Following two successful New York City conferences in 2014 and 2016, the International Society for Heresy Studies announces its third biennial conference to be hosted by the Institute of English Studies at Senate House in London. The conference theme will broadly focus on how borders between heresy and orthodoxy are created, maintained, and imagined. Although we interpret “heresy” primarily within a religious context, we also interpret it broadly enough to include the “heretical” in politics, art, philosophy, and literature.  The study of borders—a popular theme in academic conferences in recent years—feels even more urgent in the current time of rising nationalism and political promises to ban immigration and erect walls based on imagined boundaries. Borders are, of course, more than lines drawn across maps and between religions; rather, they are blurry spaces of ambiguity and reversibility where identities are constructed and deconstructed. Concepts of separation, threshold, and border have occupied theologians, philosophers, historians, and artists since ancient times and remain dynamic elements in the work of many theorists and creative artists today. The reexamination of borders can demonstrate not only how we have constructed the heretical other, but also can reveal the fragility and arbitrary nature of our own orthodoxies.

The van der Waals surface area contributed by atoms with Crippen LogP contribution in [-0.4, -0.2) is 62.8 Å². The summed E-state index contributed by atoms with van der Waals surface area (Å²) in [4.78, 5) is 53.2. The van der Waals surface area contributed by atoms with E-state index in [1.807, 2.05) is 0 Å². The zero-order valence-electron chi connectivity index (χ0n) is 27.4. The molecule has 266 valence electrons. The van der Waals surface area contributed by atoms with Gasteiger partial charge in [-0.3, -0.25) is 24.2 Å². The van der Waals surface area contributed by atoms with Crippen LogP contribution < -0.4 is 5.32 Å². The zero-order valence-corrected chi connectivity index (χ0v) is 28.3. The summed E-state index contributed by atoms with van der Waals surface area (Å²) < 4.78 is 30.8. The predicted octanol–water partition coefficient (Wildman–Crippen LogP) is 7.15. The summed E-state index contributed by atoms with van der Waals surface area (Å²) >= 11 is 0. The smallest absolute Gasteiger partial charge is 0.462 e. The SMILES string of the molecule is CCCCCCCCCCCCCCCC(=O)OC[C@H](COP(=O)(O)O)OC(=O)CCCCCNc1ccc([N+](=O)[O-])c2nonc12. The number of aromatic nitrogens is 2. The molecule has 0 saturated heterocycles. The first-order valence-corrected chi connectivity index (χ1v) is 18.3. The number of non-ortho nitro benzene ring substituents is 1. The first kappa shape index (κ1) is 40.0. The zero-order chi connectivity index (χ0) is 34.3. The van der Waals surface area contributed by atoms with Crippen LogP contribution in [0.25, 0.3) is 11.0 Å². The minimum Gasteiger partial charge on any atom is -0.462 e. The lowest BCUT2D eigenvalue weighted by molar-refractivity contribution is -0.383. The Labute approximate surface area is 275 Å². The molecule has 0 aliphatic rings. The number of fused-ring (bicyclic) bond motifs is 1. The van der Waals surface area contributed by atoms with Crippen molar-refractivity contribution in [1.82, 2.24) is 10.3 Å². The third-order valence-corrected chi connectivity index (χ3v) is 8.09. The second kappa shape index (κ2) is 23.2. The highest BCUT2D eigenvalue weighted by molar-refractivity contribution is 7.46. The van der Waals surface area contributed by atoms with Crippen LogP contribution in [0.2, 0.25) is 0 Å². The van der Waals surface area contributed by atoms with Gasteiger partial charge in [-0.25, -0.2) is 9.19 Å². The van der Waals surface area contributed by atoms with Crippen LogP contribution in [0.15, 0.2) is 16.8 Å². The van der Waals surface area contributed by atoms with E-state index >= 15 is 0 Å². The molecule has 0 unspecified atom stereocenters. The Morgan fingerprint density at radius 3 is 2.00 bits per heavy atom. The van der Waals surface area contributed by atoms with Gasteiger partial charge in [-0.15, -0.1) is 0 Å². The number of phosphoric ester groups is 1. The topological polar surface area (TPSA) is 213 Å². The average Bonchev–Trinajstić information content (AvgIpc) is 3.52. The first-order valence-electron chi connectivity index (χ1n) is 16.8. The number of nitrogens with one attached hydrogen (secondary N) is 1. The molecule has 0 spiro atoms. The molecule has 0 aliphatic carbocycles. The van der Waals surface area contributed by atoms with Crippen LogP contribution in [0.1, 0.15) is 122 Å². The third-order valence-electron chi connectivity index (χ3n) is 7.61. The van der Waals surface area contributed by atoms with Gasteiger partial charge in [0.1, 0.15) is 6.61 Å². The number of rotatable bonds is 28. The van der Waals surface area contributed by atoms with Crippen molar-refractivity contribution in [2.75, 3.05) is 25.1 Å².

• £60 Standard
  • £45 Concession (students, unwaged, retired)
  • £25 Conference Dinner (Saturday, 16 June)

The International Society for Heresy Studies is an organization founded to support the study of the meanings, functions, and histories of heretical belief systems, especially their expressions in literature and art. The Society further aims to illuminate the legal, artistic, social and moral ramifications of blasphemy and iconoclasm, as manifested in literary and artistic works. It also encourages scholarship on non-God-centric secular visions, and it fosters inquiries into atheist critiques of theism. Finally, the Society supports work that tries to determine what happens to blasphemy and heresy when religion is conceived in more material terms such as ethnicity, tradition, ritual, or lifestyle.

The Society does not promote the study of heresy in order to advance Christian (or other theistic) apologetics, nor does it seek to explore heretical, blasphemous, or atheist views in order to condemn them. It equally does not agitate against religion but invites contributions to the understanding of heresy, blasphemy, and unbelief from both believers and unbelievers.



The School of Advanced Study is part of the central University of London. The School takes its responsibility to visitors with special needs very seriously and will endeavour to make reasonable adjustments to its facilities in order to accommodate the needs of such visitors. If you have a particular requirement, please feel free to discuss it confidentially with the organiser in advance of the event taking place.

Enquiries: Events Officer, Institute of English Studies, Senate House, Malet Street, London WC1E 7HU; Email: